The Sloe Harvest and Making Sloe Gin

Frost! Frost and I have quite the love/hate relationship. We’re not the greatest of friends as my garden struggles through winter and I do my best to take extra care of my plants, sometimes to no avail. But the first frost also signals the time for the sloe harvest. And, in our house, the sloe harvest means it’s time to make gin!

How to find sloes

Sloes tend to be found in hedgerows and are fairly common in rural areas. I haven’t come across any yet in London, but to be honest I haven’t spent much time looking. They have a matt, blue skin, a bit like a blueberry, with white flesh inside around a hard stone.

You can actually buy sloe bushes here if you want to grow one in your garden.


As always, remember My Golden Rules of Foraging, plus these extra tips for sloes:

  • It’s often advised to wait until after the first frost, as this softens the fruit a little and aids ripening. However, this year the sloes were looking ready far before it started to really get cold, so you can pick them sooner than the first frost and pop them in the freezer, which will have the same effect.
  • The branches can be a bit spiky, so be aware and don’t wear clothes you don’t want potentially getting a bit pulled.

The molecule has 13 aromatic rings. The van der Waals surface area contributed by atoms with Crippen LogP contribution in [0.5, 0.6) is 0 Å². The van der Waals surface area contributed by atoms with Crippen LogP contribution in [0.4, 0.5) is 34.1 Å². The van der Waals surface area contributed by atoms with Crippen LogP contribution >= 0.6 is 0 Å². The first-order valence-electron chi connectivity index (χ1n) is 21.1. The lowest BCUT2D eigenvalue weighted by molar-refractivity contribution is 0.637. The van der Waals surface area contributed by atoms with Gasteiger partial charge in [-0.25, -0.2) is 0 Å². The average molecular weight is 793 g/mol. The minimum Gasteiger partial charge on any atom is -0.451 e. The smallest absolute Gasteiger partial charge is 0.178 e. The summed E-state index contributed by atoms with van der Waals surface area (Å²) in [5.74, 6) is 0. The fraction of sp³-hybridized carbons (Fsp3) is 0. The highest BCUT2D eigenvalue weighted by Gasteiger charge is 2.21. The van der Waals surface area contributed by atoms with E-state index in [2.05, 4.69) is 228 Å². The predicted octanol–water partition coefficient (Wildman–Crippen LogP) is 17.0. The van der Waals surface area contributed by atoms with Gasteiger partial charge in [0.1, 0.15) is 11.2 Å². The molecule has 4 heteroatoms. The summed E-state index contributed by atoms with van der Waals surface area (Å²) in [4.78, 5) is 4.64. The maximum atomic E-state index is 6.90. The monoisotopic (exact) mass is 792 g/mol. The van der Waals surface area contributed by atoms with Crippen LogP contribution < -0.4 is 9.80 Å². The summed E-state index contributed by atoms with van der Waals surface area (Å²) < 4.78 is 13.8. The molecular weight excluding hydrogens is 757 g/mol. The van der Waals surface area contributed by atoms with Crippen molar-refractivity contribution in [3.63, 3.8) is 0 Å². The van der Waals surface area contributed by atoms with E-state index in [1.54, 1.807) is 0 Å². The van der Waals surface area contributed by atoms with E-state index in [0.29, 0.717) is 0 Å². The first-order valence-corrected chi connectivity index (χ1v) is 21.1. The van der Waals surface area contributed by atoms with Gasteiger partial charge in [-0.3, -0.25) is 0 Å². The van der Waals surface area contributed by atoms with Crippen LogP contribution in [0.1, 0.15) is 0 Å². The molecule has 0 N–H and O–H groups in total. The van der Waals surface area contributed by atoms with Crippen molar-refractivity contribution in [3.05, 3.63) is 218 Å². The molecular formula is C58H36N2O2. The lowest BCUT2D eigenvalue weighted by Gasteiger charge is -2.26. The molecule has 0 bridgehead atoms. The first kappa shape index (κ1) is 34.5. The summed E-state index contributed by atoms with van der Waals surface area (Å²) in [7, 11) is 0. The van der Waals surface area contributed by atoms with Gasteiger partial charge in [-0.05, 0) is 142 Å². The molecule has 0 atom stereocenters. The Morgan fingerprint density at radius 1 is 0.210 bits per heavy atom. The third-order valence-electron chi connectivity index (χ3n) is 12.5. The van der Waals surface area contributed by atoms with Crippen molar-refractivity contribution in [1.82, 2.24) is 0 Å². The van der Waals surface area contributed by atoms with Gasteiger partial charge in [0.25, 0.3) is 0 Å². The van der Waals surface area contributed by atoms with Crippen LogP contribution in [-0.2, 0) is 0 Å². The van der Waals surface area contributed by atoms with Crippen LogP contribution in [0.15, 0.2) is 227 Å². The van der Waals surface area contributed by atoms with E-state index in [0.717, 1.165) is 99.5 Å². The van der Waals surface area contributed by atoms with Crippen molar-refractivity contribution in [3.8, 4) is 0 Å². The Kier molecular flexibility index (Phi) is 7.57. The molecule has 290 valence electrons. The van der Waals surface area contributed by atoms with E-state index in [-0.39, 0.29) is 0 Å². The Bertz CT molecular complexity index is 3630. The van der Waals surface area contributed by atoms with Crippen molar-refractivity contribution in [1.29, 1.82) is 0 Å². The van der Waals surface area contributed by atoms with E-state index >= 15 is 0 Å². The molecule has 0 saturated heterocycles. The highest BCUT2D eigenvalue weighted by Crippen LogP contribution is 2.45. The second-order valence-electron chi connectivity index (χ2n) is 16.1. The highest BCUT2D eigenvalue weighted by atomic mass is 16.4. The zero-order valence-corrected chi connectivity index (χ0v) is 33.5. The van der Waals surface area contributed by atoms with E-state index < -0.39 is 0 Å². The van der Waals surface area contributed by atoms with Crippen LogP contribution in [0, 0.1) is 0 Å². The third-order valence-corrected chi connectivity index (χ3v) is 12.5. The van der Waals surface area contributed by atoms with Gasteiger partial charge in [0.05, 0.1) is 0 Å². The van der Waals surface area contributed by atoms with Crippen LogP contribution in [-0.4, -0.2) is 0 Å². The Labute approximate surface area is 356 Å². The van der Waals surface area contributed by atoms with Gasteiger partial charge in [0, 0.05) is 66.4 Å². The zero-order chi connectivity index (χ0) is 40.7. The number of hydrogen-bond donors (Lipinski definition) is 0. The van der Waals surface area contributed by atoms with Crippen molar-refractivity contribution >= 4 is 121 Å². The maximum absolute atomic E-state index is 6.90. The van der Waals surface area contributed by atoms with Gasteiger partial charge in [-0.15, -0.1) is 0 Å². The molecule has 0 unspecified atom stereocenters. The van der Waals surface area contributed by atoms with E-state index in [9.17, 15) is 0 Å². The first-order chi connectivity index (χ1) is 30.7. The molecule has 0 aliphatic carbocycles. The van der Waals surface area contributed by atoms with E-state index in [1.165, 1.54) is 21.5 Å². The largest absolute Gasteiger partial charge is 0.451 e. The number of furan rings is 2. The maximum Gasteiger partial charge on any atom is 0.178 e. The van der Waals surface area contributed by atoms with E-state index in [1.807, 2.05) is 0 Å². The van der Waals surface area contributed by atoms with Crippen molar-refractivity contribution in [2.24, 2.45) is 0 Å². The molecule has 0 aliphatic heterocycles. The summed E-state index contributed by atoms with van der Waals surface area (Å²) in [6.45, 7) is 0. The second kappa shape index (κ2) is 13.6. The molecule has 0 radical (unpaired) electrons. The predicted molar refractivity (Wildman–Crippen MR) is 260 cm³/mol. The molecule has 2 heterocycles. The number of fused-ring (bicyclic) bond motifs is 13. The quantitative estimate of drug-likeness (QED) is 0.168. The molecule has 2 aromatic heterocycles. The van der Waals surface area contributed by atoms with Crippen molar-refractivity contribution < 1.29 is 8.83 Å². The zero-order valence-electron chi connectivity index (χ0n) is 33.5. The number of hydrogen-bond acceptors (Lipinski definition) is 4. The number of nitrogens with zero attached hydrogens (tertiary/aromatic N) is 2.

• The berries can be a bit high up depending on what else is growing around them.


Cooking with Sloes

Don’t eat them raw – they are incredibly tart and not at all pleasant to eat. I personally love to make sloe gin.

  1. Prick the skins of the berries to release their flavour and colour before mixing them in a large bottle or jar with 250g sugar and 1 litre gin per 500g berries.
  2. It takes a bit of time and a bit of love for the gin to be ready – usually about 3-4 months. Slightly agitate the jar daily for the first week or so, and weekly (or when you remember) after that.
  3. Once ready, strain out the berries and sediment using a muslin cloth and bottle in the original gin bottles. There’s often a bit left over so I either find a spare bottle or jar (I have a few here and there), or enjoy it there and then – consider it a perk of all the hard work…
  4. Sloe gin is best left for a few more months to mature a little, so I tend to leave the bottles until the following Christmas before giving to friends. If you make it every year it means you can crack open a bottle from the previous harvest. It’s up to you though.
  5. Drink neat, make cocktails, use to cure salmon or spike this year’s mince pie filling!

You could also make a jam or jelly (as long as you strain out the stones), or a syrup to mix with sparkling water or bubbles.

What is your favourite thing to do with sloes? Do any of you do anything besides making sloe gin?

This blog is not intended as a foraging or identification guide. Always use a trusted guide when foraging and comply with local laws.

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